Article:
The Giza Pyramids, built to endure an eternity, have done just that. The monumental tombs are relics of Egypt's Old Kingdom era and were constructed some 4,500 years ago. Enlarge Pyramids of Giza, Egypt Photograph by James Stanfield Egypt's pharaohs expected to become gods in the afterlife. To prepare for the next world they erected temples to the gods and massive pyramid tombs for themselves—filled with all the things each ruler would need to guide and sustain himself in the next world.
Pharaoh Khufu began the first Giza pyramid project, circa 2550 B.C. His Great Pyramid is the largest in Giza and towers some 481 feet (147 meters) above the plateau. Its estimated 2.3 million stone blocks each weigh an average of 2.5 to 15 tons. Khufu's son, Pharaoh Khafre, built the second pyramid at Giza, circa 2520 B.C. His necropolis also included the Sphinx, a mysterious limestone monument with the body of a lion and a pharaoh's head. The Sphinx may stand sentinel for the pharaoh's entire tomb complex.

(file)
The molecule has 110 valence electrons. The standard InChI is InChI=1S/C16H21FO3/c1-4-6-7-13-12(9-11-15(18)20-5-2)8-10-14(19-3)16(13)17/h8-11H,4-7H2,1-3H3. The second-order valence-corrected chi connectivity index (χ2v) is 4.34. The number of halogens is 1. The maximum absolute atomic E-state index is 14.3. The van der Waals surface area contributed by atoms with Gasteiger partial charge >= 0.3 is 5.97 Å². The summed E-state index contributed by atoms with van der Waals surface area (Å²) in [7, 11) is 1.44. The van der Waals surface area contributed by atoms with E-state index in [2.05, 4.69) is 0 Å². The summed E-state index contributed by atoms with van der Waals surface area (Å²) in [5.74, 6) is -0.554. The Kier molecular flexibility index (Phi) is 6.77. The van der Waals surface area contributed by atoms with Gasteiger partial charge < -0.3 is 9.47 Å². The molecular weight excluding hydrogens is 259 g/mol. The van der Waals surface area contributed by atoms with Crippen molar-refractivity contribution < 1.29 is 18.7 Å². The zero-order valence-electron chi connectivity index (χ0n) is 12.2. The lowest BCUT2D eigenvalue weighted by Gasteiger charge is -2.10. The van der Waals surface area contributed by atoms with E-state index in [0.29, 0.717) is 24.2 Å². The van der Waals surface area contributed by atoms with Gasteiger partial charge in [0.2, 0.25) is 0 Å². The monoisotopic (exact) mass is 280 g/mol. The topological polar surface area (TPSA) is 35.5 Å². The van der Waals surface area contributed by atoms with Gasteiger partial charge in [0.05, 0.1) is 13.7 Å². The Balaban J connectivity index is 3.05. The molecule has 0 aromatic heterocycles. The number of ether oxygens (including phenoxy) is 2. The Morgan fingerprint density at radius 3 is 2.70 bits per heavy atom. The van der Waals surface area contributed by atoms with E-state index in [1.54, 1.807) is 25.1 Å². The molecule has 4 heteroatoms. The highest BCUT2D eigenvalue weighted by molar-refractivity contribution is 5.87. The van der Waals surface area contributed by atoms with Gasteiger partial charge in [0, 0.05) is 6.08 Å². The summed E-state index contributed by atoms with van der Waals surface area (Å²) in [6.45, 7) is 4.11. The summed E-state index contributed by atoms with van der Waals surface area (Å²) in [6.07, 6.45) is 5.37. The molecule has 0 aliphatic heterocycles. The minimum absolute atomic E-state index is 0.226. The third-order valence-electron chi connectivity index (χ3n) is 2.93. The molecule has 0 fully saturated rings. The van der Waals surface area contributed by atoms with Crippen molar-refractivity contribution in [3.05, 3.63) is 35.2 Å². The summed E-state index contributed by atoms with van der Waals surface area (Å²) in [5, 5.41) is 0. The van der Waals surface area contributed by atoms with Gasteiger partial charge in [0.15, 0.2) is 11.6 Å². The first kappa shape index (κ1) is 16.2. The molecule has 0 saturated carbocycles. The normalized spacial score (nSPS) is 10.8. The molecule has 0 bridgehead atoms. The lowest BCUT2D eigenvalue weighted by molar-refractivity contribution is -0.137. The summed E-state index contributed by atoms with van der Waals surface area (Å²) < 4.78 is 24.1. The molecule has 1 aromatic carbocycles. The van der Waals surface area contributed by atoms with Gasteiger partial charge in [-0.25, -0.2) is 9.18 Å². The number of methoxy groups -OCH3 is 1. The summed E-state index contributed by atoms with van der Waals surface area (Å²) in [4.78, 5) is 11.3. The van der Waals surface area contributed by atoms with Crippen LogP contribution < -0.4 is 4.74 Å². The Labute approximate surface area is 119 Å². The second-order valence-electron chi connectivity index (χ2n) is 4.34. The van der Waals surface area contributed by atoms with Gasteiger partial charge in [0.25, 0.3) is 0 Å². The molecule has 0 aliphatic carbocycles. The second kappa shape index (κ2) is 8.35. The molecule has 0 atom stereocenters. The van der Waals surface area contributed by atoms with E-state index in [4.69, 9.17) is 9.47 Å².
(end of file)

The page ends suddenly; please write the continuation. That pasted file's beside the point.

The third of the Giza Pyramids is considerably smaller than the first two. Built by Pharaoh Menkaure circa 2490 B.C., it featured a much more complex mortuary temple. Each massive pyramid is but one part of a larger complex, including a palace, temples, solar boat pits, and other features. Building Boom The ancient engineering feats at Giza were so impressive that even today scientists can't be sure how the pyramids were built. Yet they have learned much about the people who built them and the political power necessary to make it happen. The builders were skilled, well-fed Egyptian workers who lived in a nearby temporary city. Archaeological digs on the fascinating site have revealed a highly organized community, rich with resources, that must have been backed by strong central authority. It's likely that communities across Egypt contributed workers, as well as food and other essentials, for what became in some ways a national project to display the wealth and control of the ancient pharaohs. Such revelations have led Zahi Hawass, secretary-general of Egypt's Supreme Council of Antiquities and a National Geographic explorer-in-residence, to note that in one sense it was the Pyramids that built Egypt—rather than the other way around.